House of Representatives Committees

House of Representatives Standing Committee on Aboriginal and Torres Strait Island Affairs

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Chapter 3 Healthy stores, healthy communities

3.1                   Stores which promote and stock healthy food alternatives are an essential contributor to building healthy Indigenous communities in remote areas. This chapter provides an overview of the health status of Indigenous people living in remote areas, noting the links between health outcomes and nutrition.

3.2                   The chapter then considers how store managers, health workers, governments and communities themselves may contribute to developing the necessary policies, initiatives and incentives to promote healthy food preferences in remote Indigenous communities.

Health status of Indigenous people living in remote communities

3.3                   Indigenous people suffer disproportionately high levels of chronic diseases compared to the non-Indigenous population. Once rare, lifestyle diseases such as diabetes, heart disease, kidney failure and overweight problems now feature in many remote communities.

3.4                   In 2005–06, Indigenous people were hospitalised at 14 times the rate of non-Indigenous people for care involving dialysis, and at three times the rate for endocrine, nutritional and metabolic diseases (which includes diabetes). [1] The Department of Health and Ageing reported that:

n  approximately three times as many Indigenous Australians reported diabetes or high sugar levels as non-Indigenous Australians,

n  Indigenous Australian adults were twice as likely to be obese as non-Indigenous Australian adults,

n  the incidence of end-stage renal disease in remote areas of Indigenous Australians is 20 times as high as for other Australians —

In some parts of Australia we almost have a diaspora of people who cannot live in community any more. In some communities nearly everyone over the age of 50 who is alive is either in town or with their partner in town on dialysis,

n  of Aboriginal and Torres Strait Island people living in remote communities 14 per cent reported heart and circulatory conditions, compared to 11 per cent of those living in non-remote areas, and

n  cases of self-reported diabetes and high sugar levels are nine per cent for Indigenous Australians living in remote areas, compared to five per cent living in non-remote areas. [2]

3.5                   Figures on mortality rates in the ABS report, The Health and Welfare of Australia's Aboriginal and Torres Strait Islander Peoples, 2008 include:

n  life expectancy for Indigenous Australians was 59 years for males and 65 years for females, compared with 77 years for all males and 82 years for all females, a difference of around 17 years, and

n  the mortality rate for Indigenous infants and Indigenous children aged one to 14 years in the period 2001–2005 was around three times that for non-Indigenous infants and children.[3]

3.6                   The Australian Medical Association reported that compared with their non-Indigenous Australian counterparts, Indigenous children are:

n  two to three times more likely to die in the first 12 months of life, and 11 times more likely to die from respiratory causes,

n  more likely to be stillborn, to be born pre-term, to have low birth weight, or to die in the first month of life,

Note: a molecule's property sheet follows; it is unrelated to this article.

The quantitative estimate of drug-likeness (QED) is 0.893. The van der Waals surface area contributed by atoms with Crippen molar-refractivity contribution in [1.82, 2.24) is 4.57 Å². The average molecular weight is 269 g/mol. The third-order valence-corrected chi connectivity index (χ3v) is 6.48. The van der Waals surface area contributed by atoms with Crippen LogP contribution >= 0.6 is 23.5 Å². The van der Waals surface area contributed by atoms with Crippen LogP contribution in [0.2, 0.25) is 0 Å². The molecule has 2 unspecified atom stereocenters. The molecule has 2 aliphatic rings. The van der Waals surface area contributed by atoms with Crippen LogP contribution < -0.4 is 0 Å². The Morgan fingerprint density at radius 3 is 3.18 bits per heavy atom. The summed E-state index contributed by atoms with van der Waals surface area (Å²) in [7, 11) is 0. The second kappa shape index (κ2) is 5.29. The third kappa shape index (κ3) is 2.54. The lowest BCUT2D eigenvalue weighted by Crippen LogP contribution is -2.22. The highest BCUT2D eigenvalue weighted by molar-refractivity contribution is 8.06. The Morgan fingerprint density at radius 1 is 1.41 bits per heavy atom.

n  nearly 30 times more likely to suffer from nutritional anaemia and malnutrition up to four years of age,

n  at a much higher risk of suffering from infectious and parasitic diseases, diseases of the respiratory and circulatory system, hearing loss, rheumatic fever, dental caries, injuries, and clinically significant emotional and behavioural difficulties, and

n  cared for by significantly fewer adults, who are also at higher risk of premature death, serious illness, substance abuse, imprisonment, major social and emotional stress, lower household income, lower educational attainment, lower employment, and lower access to appropriate sanitary and household conditions, than other Australian adults.[4]

3.7                   The Committee notes that changes to the health profile of Indigenous people will not be seen in the short term; there are no quick-fix solutions. Long term health improvements are reliant on improvements to nutrition, diet and lifestyle. As John Tregenza, Mai Wiru Health Policy Coordinator suggested, ‘We cannot now change the health profile of anyone from five on.’[5]

Dietary change and current food preferences

3.8                   Indigenous people are relying more on the community store for food supply compared with the past. John Tregenza, who has been working in the Anangu Pitjantjatjara Yankunytjatjara (APY) lands for 35 years, told the Committee that in 1974, 90 per cent of diet was locally sourced from the bush and 10 per cent from store. Now the store is the primary place for people to get their sustenance.[6]

3.9                   Indigenous people across Australia do still regularly go hunting for foods for ceremonial purposes and as a healthy supplement to diet.[7] However, there has been a reduction in reliance on traditional hunting for a number reasons, including:

n  community gardens, fruit orchards and animal husbandry conducted in many communities disappeared with the missions and diet became largely based on non-perishable foods like tinned corned beef, tea, white flour and sugar, which are nutrient poor,[8]

n  the impact of environmental degradation and feral animals. For example, quandong trees, very high in Vitamin C, have been destroyed by the numbers of camels in the desert,[9]

n  quarantine regulations have affected the potential to grow and trade traditional foods and goods, for example, between Cape York, Papua New Guinea and between the Torres Strait Islands,[10] and